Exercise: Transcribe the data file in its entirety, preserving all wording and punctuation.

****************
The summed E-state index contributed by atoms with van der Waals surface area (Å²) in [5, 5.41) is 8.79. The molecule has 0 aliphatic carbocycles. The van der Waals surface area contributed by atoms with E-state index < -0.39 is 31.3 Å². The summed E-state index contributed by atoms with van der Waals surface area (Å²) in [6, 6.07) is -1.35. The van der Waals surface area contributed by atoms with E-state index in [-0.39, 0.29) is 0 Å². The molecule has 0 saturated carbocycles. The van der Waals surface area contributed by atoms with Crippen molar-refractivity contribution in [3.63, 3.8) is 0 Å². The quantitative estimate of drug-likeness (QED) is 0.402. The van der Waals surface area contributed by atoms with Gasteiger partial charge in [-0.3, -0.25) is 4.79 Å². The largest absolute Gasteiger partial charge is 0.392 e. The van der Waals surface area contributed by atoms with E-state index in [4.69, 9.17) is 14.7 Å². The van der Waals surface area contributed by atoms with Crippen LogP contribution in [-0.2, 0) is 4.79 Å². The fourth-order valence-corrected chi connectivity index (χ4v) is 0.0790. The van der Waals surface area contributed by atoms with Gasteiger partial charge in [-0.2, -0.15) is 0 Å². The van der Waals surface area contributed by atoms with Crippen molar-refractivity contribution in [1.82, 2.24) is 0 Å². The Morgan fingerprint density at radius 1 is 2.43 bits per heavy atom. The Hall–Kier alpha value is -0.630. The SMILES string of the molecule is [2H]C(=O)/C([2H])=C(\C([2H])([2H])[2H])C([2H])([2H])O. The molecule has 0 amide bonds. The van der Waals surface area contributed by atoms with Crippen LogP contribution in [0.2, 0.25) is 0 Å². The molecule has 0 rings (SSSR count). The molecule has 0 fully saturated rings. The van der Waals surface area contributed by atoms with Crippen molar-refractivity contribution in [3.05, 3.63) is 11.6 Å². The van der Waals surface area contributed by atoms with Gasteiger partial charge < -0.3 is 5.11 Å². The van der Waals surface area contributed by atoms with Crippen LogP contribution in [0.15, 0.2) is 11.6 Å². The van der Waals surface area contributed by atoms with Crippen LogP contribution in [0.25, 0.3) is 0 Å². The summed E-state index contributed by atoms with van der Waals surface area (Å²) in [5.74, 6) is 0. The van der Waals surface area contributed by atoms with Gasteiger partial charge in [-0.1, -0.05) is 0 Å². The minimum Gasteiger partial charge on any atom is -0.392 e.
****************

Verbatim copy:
The summed E-state index contributed by atoms with van der Waals surface area (Å²) in [5, 5.41) is 8.79. The molecule has 0 aliphatic carbocycles. The van der Waals surface area contributed by atoms with E-state index < -0.39 is 31.3 Å². The summed E-state index contributed by atoms with van der Waals surface area (Å²) in [6, 6.07) is -1.35. The van der Waals surface area contributed by atoms with E-state index in [-0.39, 0.29) is 0 Å². The molecule has 0 saturated carbocycles. The van der Waals surface area contributed by atoms with Crippen molar-refractivity contribution in [3.63, 3.8) is 0 Å². The quantitative estimate of drug-likeness (QED) is 0.402. The van der Waals surface area contributed by atoms with Gasteiger partial charge in [-0.3, -0.25) is 4.79 Å². The largest absolute Gasteiger partial charge is 0.392 e. The van der Waals surface area contributed by atoms with E-state index in [4.69, 9.17) is 14.7 Å². The van der Waals surface area contributed by atoms with Crippen LogP contribution in [-0.2, 0) is 4.79 Å². The fourth-order valence-corrected chi connectivity index (χ4v) is 0.0790. The van der Waals surface area contributed by atoms with Gasteiger partial charge in [-0.2, -0.15) is 0 Å². The van der Waals surface area contributed by atoms with Crippen molar-refractivity contribution in [1.82, 2.24) is 0 Å². The Morgan fingerprint density at radius 1 is 2.43 bits per heavy atom. The Hall–Kier alpha value is -0.630. The SMILES string of the molecule is [2H]C(=O)/C([2H])=C(\C([2H])([2H])[2H])C([2H])([2H])O. The molecule has 0 amide bonds. The van der Waals surface area contributed by atoms with Crippen LogP contribution in [0.2, 0.25) is 0 Å². The molecule has 0 rings (SSSR count). The molecule has 0 fully saturated rings. The van der Waals surface area contributed by atoms with Crippen molar-refractivity contribution in [3.05, 3.63) is 11.6 Å². The van der Waals surface area contributed by atoms with Gasteiger partial charge < -0.3 is 5.11 Å². The van der Waals surface area contributed by atoms with Crippen LogP contribution in [0.15, 0.2) is 11.6 Å². The van der Waals surface area contributed by atoms with Crippen LogP contribution in [0.25, 0.3) is 0 Å². The summed E-state index contributed by atoms with van der Waals surface area (Å²) in [5.74, 6) is 0. The van der Waals surface area contributed by atoms with Gasteiger partial charge in [-0.1, -0.05) is 0 Å². The minimum Gasteiger partial charge on any atom is -0.392 e.